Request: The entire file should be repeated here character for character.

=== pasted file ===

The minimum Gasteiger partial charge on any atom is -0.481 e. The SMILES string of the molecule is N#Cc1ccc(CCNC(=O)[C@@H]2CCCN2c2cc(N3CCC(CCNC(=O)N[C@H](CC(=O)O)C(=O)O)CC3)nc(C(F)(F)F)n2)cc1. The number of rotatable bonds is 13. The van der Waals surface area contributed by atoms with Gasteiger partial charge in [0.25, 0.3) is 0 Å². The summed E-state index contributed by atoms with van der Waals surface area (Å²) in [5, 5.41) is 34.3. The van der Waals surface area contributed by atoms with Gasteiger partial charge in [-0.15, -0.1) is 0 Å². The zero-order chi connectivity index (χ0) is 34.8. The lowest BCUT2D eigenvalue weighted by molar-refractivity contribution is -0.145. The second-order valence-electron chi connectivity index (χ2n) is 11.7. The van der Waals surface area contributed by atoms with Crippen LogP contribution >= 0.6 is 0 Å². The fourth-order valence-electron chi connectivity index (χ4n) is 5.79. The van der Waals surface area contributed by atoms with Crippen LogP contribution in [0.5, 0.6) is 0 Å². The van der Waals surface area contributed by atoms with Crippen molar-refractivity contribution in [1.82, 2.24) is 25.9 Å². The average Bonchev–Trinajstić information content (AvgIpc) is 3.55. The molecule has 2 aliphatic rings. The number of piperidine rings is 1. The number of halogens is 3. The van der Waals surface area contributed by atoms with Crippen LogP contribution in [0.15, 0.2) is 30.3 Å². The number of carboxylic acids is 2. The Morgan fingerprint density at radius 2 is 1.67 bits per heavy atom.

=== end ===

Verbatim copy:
The minimum Gasteiger partial charge on any atom is -0.481 e. The SMILES string of the molecule is N#Cc1ccc(CCNC(=O)[C@@H]2CCCN2c2cc(N3CCC(CCNC(=O)N[C@H](CC(=O)O)C(=O)O)CC3)nc(C(F)(F)F)n2)cc1. The number of rotatable bonds is 13. The van der Waals surface area contributed by atoms with Gasteiger partial charge in [0.25, 0.3) is 0 Å². The summed E-state index contributed by atoms with van der Waals surface area (Å²) in [5, 5.41) is 34.3. The van der Waals surface area contributed by atoms with Gasteiger partial charge in [-0.15, -0.1) is 0 Å². The zero-order chi connectivity index (χ0) is 34.8. The lowest BCUT2D eigenvalue weighted by molar-refractivity contribution is -0.145. The second-order valence-electron chi connectivity index (χ2n) is 11.7. The van der Waals surface area contributed by atoms with Crippen LogP contribution >= 0.6 is 0 Å². The fourth-order valence-electron chi connectivity index (χ4n) is 5.79. The van der Waals surface area contributed by atoms with Crippen LogP contribution in [0.5, 0.6) is 0 Å². The van der Waals surface area contributed by atoms with Crippen molar-refractivity contribution in [1.82, 2.24) is 25.9 Å². The average Bonchev–Trinajstić information content (AvgIpc) is 3.55. The molecule has 2 aliphatic rings. The number of piperidine rings is 1. The number of halogens is 3. The van der Waals surface area contributed by atoms with Crippen LogP contribution in [0.15, 0.2) is 30.3 Å². The number of carboxylic acids is 2. The Morgan fingerprint density at radius 2 is 1.67 bits per heavy atom.